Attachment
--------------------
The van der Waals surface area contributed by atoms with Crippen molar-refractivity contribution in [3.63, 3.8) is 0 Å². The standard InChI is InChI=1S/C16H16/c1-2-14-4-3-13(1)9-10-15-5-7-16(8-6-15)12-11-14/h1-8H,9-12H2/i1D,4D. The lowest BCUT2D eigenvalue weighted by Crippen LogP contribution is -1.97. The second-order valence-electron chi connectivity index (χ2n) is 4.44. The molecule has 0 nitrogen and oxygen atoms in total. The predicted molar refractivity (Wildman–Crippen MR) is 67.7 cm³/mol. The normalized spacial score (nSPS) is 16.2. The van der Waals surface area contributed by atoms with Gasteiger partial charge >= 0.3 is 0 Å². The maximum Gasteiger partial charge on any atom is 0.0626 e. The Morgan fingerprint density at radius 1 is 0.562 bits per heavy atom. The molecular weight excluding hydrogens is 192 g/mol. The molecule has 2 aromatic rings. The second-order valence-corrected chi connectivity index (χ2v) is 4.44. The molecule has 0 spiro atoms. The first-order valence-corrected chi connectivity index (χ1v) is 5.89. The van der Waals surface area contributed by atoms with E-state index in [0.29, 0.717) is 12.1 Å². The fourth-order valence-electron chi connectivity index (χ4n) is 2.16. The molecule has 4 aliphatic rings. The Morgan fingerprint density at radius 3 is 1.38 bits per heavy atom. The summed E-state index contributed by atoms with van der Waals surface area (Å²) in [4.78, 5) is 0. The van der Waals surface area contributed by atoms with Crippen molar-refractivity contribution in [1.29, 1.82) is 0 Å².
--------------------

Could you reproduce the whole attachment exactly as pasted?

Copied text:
The van der Waals surface area contributed by atoms with Crippen molar-refractivity contribution in [3.63, 3.8) is 0 Å². The standard InChI is InChI=1S/C16H16/c1-2-14-4-3-13(1)9-10-15-5-7-16(8-6-15)12-11-14/h1-8H,9-12H2/i1D,4D. The lowest BCUT2D eigenvalue weighted by Crippen LogP contribution is -1.97. The second-order valence-electron chi connectivity index (χ2n) is 4.44. The molecule has 0 nitrogen and oxygen atoms in total. The predicted molar refractivity (Wildman–Crippen MR) is 67.7 cm³/mol. The normalized spacial score (nSPS) is 16.2. The van der Waals surface area contributed by atoms with Gasteiger partial charge >= 0.3 is 0 Å². The maximum Gasteiger partial charge on any atom is 0.0626 e. The Morgan fingerprint density at radius 1 is 0.562 bits per heavy atom. The molecular weight excluding hydrogens is 192 g/mol. The molecule has 2 aromatic rings. The second-order valence-corrected chi connectivity index (χ2v) is 4.44. The molecule has 0 spiro atoms. The first-order valence-corrected chi connectivity index (χ1v) is 5.89. The van der Waals surface area contributed by atoms with E-state index in [0.29, 0.717) is 12.1 Å². The fourth-order valence-electron chi connectivity index (χ4n) is 2.16. The molecule has 4 aliphatic rings. The Morgan fingerprint density at radius 3 is 1.38 bits per heavy atom. The summed E-state index contributed by atoms with van der Waals surface area (Å²) in [4.78, 5) is 0. The van der Waals surface area contributed by atoms with Crippen molar-refractivity contribution in [1.29, 1.82) is 0 Å².